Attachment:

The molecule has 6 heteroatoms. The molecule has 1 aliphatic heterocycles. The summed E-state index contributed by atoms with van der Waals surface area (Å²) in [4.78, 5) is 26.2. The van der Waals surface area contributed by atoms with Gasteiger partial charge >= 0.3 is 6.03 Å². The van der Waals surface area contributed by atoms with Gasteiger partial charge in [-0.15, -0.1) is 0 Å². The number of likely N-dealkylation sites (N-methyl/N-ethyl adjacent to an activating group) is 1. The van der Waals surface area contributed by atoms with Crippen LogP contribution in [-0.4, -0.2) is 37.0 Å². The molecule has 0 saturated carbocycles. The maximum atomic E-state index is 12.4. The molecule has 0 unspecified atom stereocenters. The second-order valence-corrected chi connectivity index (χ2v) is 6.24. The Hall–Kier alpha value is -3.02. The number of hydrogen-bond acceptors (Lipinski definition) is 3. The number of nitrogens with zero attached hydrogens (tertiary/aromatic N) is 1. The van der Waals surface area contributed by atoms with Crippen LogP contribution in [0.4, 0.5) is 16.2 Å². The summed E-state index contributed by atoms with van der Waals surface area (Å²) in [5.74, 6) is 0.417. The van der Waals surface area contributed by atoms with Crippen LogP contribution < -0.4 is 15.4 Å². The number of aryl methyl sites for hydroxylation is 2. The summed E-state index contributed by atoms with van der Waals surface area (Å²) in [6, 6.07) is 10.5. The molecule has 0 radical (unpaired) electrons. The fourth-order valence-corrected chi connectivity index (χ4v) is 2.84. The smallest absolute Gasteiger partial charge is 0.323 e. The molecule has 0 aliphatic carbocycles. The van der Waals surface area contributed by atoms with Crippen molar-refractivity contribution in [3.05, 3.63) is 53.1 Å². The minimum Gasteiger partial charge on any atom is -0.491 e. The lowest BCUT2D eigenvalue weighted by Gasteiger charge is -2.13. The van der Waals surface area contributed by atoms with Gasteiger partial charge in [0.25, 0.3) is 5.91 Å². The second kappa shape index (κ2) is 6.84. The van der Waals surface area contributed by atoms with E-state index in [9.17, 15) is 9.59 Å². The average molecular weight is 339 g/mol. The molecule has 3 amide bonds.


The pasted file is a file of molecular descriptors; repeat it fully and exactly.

The molecule has 6 heteroatoms. The molecule has 1 aliphatic heterocycles. The summed E-state index contributed by atoms with van der Waals surface area (Å²) in [4.78, 5) is 26.2. The van der Waals surface area contributed by atoms with Gasteiger partial charge >= 0.3 is 6.03 Å². The van der Waals surface area contributed by atoms with Gasteiger partial charge in [-0.15, -0.1) is 0 Å². The number of likely N-dealkylation sites (N-methyl/N-ethyl adjacent to an activating group) is 1. The van der Waals surface area contributed by atoms with Crippen LogP contribution in [-0.4, -0.2) is 37.0 Å². The molecule has 0 saturated carbocycles. The maximum atomic E-state index is 12.4. The molecule has 0 unspecified atom stereocenters. The second-order valence-corrected chi connectivity index (χ2v) is 6.24. The Hall–Kier alpha value is -3.02. The number of hydrogen-bond acceptors (Lipinski definition) is 3. The number of nitrogens with zero attached hydrogens (tertiary/aromatic N) is 1. The van der Waals surface area contributed by atoms with Crippen LogP contribution in [0.4, 0.5) is 16.2 Å². The summed E-state index contributed by atoms with van der Waals surface area (Å²) in [5.74, 6) is 0.417. The van der Waals surface area contributed by atoms with Crippen LogP contribution < -0.4 is 15.4 Å². The number of aryl methyl sites for hydroxylation is 2. The summed E-state index contributed by atoms with van der Waals surface area (Å²) in [6, 6.07) is 10.5. The molecule has 0 radical (unpaired) electrons. The fourth-order valence-corrected chi connectivity index (χ4v) is 2.84. The smallest absolute Gasteiger partial charge is 0.323 e. The molecule has 0 aliphatic carbocycles. The van der Waals surface area contributed by atoms with Crippen molar-refractivity contribution in [3.05, 3.63) is 53.1 Å². The minimum Gasteiger partial charge on any atom is -0.491 e. The lowest BCUT2D eigenvalue weighted by Gasteiger charge is -2.13. The van der Waals surface area contributed by atoms with Gasteiger partial charge in [0.25, 0.3) is 5.91 Å². The second kappa shape index (κ2) is 6.84. The van der Waals surface area contributed by atoms with E-state index in [9.17, 15) is 9.59 Å². The average molecular weight is 339 g/mol. The molecule has 3 amide bonds.